Commissioner James O’Neill, Mayor de Bill Blasio and NYC first lady Chirlane McCray can bray all they want about “diversity” and “neighborhood policing.” But until they figure a way out of the no-transparency hole they have dug for themselves following the department’s novel interpretation of 50-a by its smarty-pants legal counsel Larry Byrne, who can take them seriously?

Ray Kelly seems unable to get over the fact that he is no longer police commissioner and that the war on terrorism goes on without him.

According to the Daily Beast, Kelly criticized Mayor de Blasio at a speech at the Yale Club last week over his initial remarks that the Chelsea bombing did not appear to be terrorism. Kelly also criticized the mayor’s assertion last Monday that investigators were looking for no individual other than Ahmad Khan Rahami in the Chelsea explosion.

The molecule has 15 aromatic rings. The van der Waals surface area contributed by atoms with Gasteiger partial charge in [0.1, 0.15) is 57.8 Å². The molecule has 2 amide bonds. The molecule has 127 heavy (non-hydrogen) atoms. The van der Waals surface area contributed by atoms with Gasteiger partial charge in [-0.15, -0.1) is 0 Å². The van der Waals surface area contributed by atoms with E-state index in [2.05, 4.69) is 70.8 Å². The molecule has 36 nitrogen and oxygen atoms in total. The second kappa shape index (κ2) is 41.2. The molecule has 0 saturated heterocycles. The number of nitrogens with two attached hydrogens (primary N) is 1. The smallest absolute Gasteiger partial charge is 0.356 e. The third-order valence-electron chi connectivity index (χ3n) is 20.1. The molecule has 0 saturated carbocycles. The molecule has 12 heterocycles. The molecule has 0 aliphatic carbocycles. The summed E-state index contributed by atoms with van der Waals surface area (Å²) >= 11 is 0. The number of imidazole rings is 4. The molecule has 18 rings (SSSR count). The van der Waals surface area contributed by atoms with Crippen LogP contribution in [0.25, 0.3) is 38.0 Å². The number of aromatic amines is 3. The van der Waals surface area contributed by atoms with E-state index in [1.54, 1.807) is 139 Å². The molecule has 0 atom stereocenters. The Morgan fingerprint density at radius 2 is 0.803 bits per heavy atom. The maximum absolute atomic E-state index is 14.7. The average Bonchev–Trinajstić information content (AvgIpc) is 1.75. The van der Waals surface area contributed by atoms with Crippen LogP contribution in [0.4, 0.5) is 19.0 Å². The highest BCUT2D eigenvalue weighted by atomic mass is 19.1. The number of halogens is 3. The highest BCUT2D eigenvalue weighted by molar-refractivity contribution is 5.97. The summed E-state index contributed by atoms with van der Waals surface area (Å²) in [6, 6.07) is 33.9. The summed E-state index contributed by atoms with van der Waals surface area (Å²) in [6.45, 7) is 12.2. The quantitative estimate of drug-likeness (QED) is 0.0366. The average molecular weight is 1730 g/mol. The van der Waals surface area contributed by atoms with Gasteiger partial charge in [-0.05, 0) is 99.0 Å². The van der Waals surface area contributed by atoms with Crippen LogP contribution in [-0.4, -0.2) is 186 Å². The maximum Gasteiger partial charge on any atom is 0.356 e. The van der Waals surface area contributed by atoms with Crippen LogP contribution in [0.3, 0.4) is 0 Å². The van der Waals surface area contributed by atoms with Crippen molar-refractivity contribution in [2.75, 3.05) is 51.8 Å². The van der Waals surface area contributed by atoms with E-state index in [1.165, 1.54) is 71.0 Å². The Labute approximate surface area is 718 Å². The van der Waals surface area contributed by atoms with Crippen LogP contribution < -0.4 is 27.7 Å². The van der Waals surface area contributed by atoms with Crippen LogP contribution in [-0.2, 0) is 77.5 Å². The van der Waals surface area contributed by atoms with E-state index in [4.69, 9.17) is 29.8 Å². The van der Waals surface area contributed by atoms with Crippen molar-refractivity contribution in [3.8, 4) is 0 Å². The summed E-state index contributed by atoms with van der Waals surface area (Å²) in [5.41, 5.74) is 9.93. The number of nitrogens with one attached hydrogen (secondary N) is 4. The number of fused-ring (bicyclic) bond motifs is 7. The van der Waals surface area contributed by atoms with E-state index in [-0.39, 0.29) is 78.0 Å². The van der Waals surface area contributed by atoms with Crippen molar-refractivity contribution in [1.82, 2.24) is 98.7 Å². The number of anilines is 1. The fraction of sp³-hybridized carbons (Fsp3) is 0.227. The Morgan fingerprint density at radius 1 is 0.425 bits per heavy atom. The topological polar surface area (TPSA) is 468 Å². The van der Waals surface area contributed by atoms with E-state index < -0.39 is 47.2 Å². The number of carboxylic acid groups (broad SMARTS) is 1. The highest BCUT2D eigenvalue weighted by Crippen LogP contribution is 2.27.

In addition, Kelly described as “dumb” former commissioner Bratton’s decision in 2014 to disband the Demographics Unit that Kelly had created to study the locations of Muslim groups within the city. Kelly himself had reduced the size of the Demographics unit from 14 officers to two, one of whom was on was modified assignment.

Kelly cited the continued need for the unit, explaining that the Chechen Boston Marathon bombers had considered driving to New York after their bombing and that, had they done so, the unit might have helped locate them because it identified places where Chechen communities exist.

Click here to read the Washington Post article on NYPD ConfidentialKelly deserves credit and gratitude from all New Yorkers for creating a first-class Intelligence Division after 9/11. But the Chelsea bombing revealed that, without Kelly, there was a seamlessness between the different law agencies — most notably the NYPD and the FBI — as they worked together and pooled their resources, which was not always the case under Kelly.

That the head of the FBI’s New York office was permitted to take the lead at a news conference at Police Plaza the Monday after the bombing would not have occurred under Kelly.